Do you really have to brush your dog's teeth?

dog dental health

Here's a happy dog that's proud to show off his bright pearly whites!

It’s that time of year again… February is here and that means it’s another month to talk about the importance of your pet’s dental health!

…I can hear the groans from here. And believe me, I get it. I think just about every dog owner would be lying if they said they were truly diligent about brushing and flossing their own teeth regularly, let alone brushing their dog’s teeth. As if there wasn’t already enough to do in the day, right?!

But there are some pretty important reasons why you shouldn’t ignore that “doggy” breath. It doesn’t have to be the norm that dogs have terrible breath; in fact, bad breath is usually a sign of a more serious health problem, ranging from rotting teeth and periodontal disease, to potentially life-threatening diseases in the heart, lungs, liver, and kidneys.

How can a lack of pearly whites cause heart disease, you ask? It’s a valid question: the two don’t seem like they’d be at all related. But over time, the plaque and bacteria build-up on the teeth can enter the bloodstream and travel to the most critical organs in the body and lodge there, creating disease.

Most people don’t know that the most common health problem in dogs is actually gum disease. In fact, over 75% of all dogs show symptoms of this oral disease by the time they are three years old! And unfortunately, once periodontal disease sets in, there is no way to completely reverse it. The upside to this somewhat alarming statistic and statement is that oral disease is both a preventable health problem, and one that can be slowed or stopped with vigilant care once you notice it sets in. And as always, with problems like these, the sooner, the better.

If you’ve actually started a dental hygiene program for your puppy, our hats go off to you. You’re more vigilant about your dog’s dental health than 98% of the population, including veterinarians (we checked: out of all of the vets we asked, not a one replied that they brushed their dogs’ teeth daily… though all admitted sheepishly that they know they “should” and they still recommend the practice to their patients)!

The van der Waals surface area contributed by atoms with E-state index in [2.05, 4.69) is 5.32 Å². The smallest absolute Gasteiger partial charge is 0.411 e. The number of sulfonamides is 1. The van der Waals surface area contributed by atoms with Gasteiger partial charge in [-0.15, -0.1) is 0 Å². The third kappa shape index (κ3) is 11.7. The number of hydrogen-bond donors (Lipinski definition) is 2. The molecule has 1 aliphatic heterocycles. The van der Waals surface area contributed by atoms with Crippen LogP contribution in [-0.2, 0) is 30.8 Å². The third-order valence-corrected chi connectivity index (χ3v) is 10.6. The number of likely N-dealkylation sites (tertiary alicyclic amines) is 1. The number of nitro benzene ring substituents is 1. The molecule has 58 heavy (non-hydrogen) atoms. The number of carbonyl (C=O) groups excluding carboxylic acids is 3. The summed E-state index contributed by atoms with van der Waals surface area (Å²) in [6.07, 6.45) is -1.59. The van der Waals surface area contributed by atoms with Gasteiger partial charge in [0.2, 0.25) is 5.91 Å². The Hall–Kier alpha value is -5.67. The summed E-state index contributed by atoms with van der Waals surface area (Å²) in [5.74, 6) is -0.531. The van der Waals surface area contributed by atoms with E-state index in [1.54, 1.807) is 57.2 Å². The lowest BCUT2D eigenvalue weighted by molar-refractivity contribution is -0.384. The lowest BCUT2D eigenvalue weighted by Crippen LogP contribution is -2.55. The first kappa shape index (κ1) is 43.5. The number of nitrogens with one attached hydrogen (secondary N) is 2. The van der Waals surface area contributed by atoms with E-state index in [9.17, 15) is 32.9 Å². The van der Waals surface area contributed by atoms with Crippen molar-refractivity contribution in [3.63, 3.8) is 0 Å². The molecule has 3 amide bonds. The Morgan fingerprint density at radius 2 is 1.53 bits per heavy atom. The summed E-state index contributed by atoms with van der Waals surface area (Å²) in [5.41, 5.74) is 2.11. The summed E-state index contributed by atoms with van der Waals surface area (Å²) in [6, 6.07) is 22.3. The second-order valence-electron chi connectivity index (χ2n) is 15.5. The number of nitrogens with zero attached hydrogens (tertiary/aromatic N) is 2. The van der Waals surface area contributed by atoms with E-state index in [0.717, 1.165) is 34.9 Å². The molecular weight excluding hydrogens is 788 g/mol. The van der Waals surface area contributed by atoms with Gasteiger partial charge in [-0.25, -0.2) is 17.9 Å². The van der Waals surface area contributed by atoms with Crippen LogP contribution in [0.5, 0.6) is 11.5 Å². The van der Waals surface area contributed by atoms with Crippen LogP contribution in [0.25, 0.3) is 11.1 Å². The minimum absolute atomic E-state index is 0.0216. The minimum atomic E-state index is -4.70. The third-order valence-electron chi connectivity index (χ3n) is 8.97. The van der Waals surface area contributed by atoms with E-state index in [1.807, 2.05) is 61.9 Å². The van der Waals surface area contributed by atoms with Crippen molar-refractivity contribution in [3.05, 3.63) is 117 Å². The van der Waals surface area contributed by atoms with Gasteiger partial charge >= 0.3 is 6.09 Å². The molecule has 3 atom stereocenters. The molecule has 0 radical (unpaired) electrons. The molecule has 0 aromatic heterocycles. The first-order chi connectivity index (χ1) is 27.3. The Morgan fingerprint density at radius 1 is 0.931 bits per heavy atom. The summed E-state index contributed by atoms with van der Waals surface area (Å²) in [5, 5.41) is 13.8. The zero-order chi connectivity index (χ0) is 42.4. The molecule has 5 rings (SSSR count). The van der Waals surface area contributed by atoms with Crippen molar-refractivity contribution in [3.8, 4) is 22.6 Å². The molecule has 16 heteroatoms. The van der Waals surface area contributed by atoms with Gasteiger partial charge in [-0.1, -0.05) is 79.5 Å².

If you’re unsure how periodontal disease manifests, we’ve listed the symptoms below, from least to most severe indicating the increasing progression of the disease. Since this month is all about pet dental health awareness, take some time this month to check your dog for:

  • Bad breath
  • Discolored and yellow teeth
  • Swollen gums
  • Drooling
  • Blood in the saliva
  • Broken or missing teeth
  • Nasal and eye discharge

Changes in behavior including:

  • Difficulty in chewing (including reluctance to chew/disinterest in toys and treats)
  • Loss of appetite
  • Weight loss

EASY things you can do to ensure your lovable canines have nothing but healthy and strong canines and molars include:

Feeding a good quality, excellent dry dog food, without the wheat and corn that can act like decay-causing sugar to the teeth. Dry dog food also acts like mini scrubbies that brush away plaque and tartar, whereas wet dog food creates sticky tartar formation. If you feed wet food to your dog, make sure that the majority of his diet is made up of dry food.

Giving your dog dental chew toys and bones like knobby toys, rope toys and flossy toys – all of which help to scrape plaque and tartar off of the teeth. Pork skin is also a great choice as it is more digestible and nutritional than rawhide but still scrapes off tartar very effectively.

Making a yearly dental exam appointment (for the two of you, while you’re at it!). Most vets actually honor Pet Dental Health month and offer specials on teeth checkups and cleanings during February! Ask your vet’s office about this today!

And, ideally, of course… you’ll be:

Brushing your dog’s teeth at least once a week. Once you get into this habit, and incorporate it into his weekly brushing/grooming routine, it won’t take much time at all.

  • Use a special toothbrush made especially for dogs, a soft child’s toothbrush, a finger toothbrush, a gauze pad around a finger, or even a cotton swab.
  • Use special dog-specific toothpaste specially formulated for dogs, as this toothpaste is flavored to taste appealing to dogs, and, much like human toothpaste, also contains ingredients that continue to fight plaque formation and tooth decay long after brushing.
  • Focus on the back molars as they tend to develop plaque more quickly than frontal teeth.
  • DO NOT USE human toothpaste because human toothpaste contains foaming ingredients that can be toxic to dogs. In addition, the taste of human toothpaste, baking soda, or salt are all unpalatable to dogs and could upset their tummies or create an allergic reaction.

Keep smiling!